Medical professionals report that children diagnosed with the new Omicron subvariant of COVID-19, XBB.1.16, display conjunctivitis symptoms.
According to the Sun Sentinel, multiple health experts have reported children coming in with “itchy conjunctivitis with sticky eyes, not seen in earlier waves.”
In an April 6 Twitter post, Vipin M Vashishtha, former convenor of the Indian Academy of Pediatrics and consultant pediatrician at the Mangla Hospital and Research Center in Bijnor, India, stated that he had seen a rise in children coming in to be treated for COVID-19 infections displaying conjunctivitis and “sticky eyes.”
“For the last 2 days, have [sic] started getting pediatric Covid cases once again after a gap of 6 mo! [sic],” he wrote. “An infantile phenotype seems emerging,” he wrote, adding that children coming in to be treated displayed high fevers, colds, and coughs and “non-purulent, itchy conjunctivitis w/sticky eyes [sic], not seen in earlier waves.”
Elsewhere, Dr. Srikanth R, a pediatric ophthalmologist at Apollo Spectra Hospital in Chennai, India, told Health Shots, “Of late, a lot of children have been developing conjunctivitis post COVID-19 infection.
“This is due to the latest Omicron sub-variant XBB 1.16. The general trend seen is in treated infants with high fever, cold, and cough,” he said.
Conjunctivitis is a common eye infection that creates inflammation of the thin layer of tissues that line the eyelid, according to the Centers for Disease Control and Prevention (CDC).
It is typically caused by various viruses, bacteria, or allergens, and inflammation usually starts in one eye before spreading to the other within a few days.
Symptoms of conjunctivitis typically include pink or red coloring in the whites of the eyes, increased eye watering, itching, irritation or burning, and discharge, among others.
However, the health agency notes that a common cold, flu, or other respiratory infection may also cause such symptoms. According to the Sun Sentinel, health officials also pointed out that the United States has now entered allergy season with the arrival of spring, which could also trigger conjunctivitis.
Treatment for conjunctivitis includes cold compressions, eye drops, and in some cases, antibiotics. However, according to the CDC, most infections usually clear up within 7 to 14 days without treatment or long-term effects.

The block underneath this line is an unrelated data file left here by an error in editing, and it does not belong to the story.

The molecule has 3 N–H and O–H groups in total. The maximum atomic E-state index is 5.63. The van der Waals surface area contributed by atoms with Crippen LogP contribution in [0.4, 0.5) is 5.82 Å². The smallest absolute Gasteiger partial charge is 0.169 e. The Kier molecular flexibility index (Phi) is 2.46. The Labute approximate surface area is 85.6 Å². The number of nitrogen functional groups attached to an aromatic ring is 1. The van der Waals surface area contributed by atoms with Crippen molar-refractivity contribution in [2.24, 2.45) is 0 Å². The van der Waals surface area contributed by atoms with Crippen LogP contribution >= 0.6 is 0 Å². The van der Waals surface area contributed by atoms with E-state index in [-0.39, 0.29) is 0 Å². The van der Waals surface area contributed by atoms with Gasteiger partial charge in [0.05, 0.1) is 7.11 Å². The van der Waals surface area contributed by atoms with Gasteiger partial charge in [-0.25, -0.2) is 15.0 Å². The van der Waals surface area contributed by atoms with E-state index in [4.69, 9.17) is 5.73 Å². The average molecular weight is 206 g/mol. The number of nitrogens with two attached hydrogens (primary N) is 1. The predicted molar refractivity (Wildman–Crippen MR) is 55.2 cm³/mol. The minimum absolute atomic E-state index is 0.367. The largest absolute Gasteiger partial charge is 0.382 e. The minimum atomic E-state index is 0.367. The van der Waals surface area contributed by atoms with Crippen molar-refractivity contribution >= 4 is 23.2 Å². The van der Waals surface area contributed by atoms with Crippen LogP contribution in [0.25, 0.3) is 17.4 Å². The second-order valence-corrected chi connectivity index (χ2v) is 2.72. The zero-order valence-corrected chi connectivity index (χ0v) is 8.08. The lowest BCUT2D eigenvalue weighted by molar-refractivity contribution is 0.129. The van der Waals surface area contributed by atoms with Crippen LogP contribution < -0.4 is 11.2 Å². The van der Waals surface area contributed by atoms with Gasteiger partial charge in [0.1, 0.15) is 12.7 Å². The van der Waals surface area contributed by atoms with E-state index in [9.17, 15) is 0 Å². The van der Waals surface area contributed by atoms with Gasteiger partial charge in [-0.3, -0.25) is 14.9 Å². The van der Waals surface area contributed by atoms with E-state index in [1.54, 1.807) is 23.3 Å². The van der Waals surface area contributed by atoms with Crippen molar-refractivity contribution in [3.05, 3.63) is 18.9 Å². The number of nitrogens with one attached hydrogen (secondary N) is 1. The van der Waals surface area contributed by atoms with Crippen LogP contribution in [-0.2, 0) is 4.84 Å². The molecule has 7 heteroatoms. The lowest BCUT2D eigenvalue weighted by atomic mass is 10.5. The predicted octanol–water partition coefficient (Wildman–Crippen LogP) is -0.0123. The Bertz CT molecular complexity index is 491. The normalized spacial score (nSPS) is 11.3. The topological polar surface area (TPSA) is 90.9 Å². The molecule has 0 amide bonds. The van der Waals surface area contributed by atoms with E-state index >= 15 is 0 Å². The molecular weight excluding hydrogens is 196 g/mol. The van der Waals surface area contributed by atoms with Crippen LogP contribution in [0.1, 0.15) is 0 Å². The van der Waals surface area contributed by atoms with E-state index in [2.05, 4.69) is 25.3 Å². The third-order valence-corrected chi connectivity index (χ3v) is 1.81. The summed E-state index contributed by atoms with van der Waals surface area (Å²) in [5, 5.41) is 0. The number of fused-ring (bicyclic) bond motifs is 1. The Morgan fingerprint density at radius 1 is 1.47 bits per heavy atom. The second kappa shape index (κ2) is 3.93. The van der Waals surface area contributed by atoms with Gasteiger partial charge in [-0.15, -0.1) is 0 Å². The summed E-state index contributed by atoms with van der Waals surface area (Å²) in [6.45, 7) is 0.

Severe Illness Not Linked to New Variant
The latest reports regarding XBB.1.16—dubbed “Arcturus”—and cases of conjunctivitis in children come after the World Health Organization (WHO) upgraded the variant to a “variant of interest,” citing its ability to evade immune system response.
In its latest weekly epidemiological update, the WHO said XBB.1.16 had been reported in 31 countries. During the week ending April 2, it accounted for 4.2 percent of SARS-CoV-2 sequences uploaded to the international GISAID database—marking a 0.5 percent increase from the week ending March 5.
According to the CDC, in the week ending April 22, XBB.1.16—a descendent lineage of XBB, a recombinant of two BA.2 descendent lineages—accounted for 9.6 percent of cases in the United States.
“Due to its estimated growth advantage and immune escape characteristics, XBB.1.16 may spread globally and contribute to an increase in case incidence,” WHO officials wrote of the variant first detected in India in January.
Despite this, WHO officials noted that XBB.1.16 does not seem to be causing more severe illness in individuals diagnosed with the virus.
“However, at present, there is no early signal of an increase in severity. The initial XBB.1.16 risk assessment is ongoing and is expected to be published in the coming days,” WHO officials said in their report.
According to CDC data, XBB.1.16 has been detected in at least 18 states, including California, Delaware, Florida, and Georgia.